There are fewer opportunities for advancement for junior writers now as well. For example, writers previously got paid to go on set and be part of production in case any storyline needed to be changed. They could then accrue production skills to take to future projects.

That’s less common these days. “I did go to set a bunch,” says Guerra, “but that was unpaid.”

‘I got a check the other day for $8’

Residuals in the age of streaming look different.

“The network model was if a show was successful, it would get sold into syndication,” says entertainment lawyer Jonathan Handel. Shows could be distributed internationally and have summer reruns as well, all of which generated residuals. But in the age of streaming, a show “stays on the platform year after year,” says Handel.

Bestselling author Sheri Holman, 56, joined the industry eight years ago, first as a writer and now as an executive producer on shows like Apple TV+’s forthcoming “Palm Royale.”  She says the residual checks she’s received for streaming shows she’s worked on can vary wildly — and because many streamers don’t provide specific viewer data, “we have no idea how [residual amounts] are calculated because they do not tell us.”

“I got a check the other day for $8,” Holman says. “What is even the point of that?”

‘A girl also has to eat’

On the movie side, films take much longer to get green lit. Giving the final “yes” to a project is “a big risk for an executive,” says Banks. “And oftentimes, a safe thing to do is punt something forward” for someone else to OK.

Award-winning playwright Chisa Hutchinson, 42, joined the industry in 2019. She has written films like 2020’s “The Subject” starring Jason Biggs, a low-budget indie, though she wasn’t yet in the union at the time.

TV and film writer Chisa Hutchinson.

Photo by Gili Malinsky

As of May 1, the last day of the WGA’s 2020 contract, a writer in the union working on an original screenplay for a low-budget film (costing less than $5 million) would get a minimum of $81,220 for an original treatment, a first draft and a final draft of the screenplay. Pay would be broken up into those three different installments and would not include fees and taxes.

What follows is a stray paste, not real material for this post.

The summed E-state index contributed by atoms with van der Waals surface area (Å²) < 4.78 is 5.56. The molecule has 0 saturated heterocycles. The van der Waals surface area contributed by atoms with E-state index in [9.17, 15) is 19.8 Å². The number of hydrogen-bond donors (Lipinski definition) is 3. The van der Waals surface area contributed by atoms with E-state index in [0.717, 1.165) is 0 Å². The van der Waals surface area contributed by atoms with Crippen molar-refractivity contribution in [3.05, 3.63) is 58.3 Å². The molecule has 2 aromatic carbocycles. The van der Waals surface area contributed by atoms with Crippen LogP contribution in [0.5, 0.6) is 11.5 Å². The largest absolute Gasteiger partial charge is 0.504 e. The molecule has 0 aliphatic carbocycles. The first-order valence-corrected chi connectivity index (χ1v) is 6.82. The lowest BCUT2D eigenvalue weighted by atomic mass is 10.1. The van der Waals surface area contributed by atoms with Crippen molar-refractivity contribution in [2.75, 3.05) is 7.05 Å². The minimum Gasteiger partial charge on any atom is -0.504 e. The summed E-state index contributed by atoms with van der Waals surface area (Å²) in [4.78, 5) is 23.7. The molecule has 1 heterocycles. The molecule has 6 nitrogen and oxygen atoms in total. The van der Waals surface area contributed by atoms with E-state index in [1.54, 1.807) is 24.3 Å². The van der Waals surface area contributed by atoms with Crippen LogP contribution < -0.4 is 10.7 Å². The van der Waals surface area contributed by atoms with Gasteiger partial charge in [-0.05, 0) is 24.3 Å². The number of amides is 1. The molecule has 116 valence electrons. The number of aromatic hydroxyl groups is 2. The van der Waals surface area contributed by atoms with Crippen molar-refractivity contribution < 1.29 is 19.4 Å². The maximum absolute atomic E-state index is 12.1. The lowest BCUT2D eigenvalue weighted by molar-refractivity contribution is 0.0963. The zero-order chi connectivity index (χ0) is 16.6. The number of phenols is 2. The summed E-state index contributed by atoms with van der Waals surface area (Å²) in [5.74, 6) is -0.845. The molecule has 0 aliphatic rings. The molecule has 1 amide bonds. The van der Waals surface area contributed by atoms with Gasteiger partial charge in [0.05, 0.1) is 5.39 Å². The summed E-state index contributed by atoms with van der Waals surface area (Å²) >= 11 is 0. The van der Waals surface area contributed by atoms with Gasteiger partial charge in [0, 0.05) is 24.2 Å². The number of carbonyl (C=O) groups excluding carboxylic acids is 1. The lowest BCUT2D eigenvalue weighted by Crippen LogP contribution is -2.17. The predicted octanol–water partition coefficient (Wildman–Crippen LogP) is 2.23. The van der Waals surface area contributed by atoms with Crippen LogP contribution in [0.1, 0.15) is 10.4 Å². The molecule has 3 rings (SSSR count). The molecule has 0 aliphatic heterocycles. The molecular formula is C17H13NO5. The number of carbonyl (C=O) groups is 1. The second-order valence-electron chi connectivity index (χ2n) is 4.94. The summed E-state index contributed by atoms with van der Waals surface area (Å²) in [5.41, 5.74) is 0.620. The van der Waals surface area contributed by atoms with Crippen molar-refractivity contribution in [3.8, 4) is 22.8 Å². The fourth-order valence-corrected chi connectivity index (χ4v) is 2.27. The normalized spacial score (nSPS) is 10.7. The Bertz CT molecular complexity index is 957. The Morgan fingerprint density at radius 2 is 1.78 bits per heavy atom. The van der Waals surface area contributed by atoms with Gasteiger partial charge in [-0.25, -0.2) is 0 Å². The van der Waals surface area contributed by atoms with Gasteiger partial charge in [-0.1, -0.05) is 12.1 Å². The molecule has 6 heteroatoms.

Routinely, she says, a feature that “I think is going to take six months [ends up taking] a year, year and a half.” Studios take a long time to send back notes “and the pay doesn’t change. And it’s impossible to plan around. It’s impossible to budget around.”

Many screenwriters say they’re asked to make changes to scripts without getting paid for their work.

The situation can feel so impractical as to be untenable. “A girl also has to eat,” Hutchinson says.

‘We’re ready for this kind of scary’

Of the more than dozen proposals the WGA outlined, the AMPTP rejected nine outright. A May 3 AMPTP statement to CNBC Make It included the following:

“The AMPTP presented a comprehensive package proposal to the Guild last night which included generous increases in compensation for writers as well as improvements in streaming residuals. The AMPTP also indicated to the WGA that it is prepared to improve that offer, but was unwilling to do so because of the magnitude of other proposals still on the table that the Guild continues to insist upon.”

“The AMPTP member companies remain united in their desire to reach a deal that is mutually beneficial to writers and the health and longevity of the industry, and to avoid hardship to the thousands of employees who depend upon the industry for their livelihoods. The AMPTP is willing to engage in discussions with the WGA in an effort to break this logjam.”

The last writers’ strike took place in 2007 and lasted 100 days. Negotiations stalled around issues like residuals for DVDs and pre-streaming versions of watching TV on the internet.

It is as yet unclear how long this particular strike will last. For his part, Iwinski is prepared to hold out for as long as it takes to guarantee the job parameters he and his fellow writers are proposing.

The fight against big studio heads might be intimidating, he says. But “we’re ready for this kind of scary.”

Disclosure: NBCUniversal is the parent company of NBC and CNBC.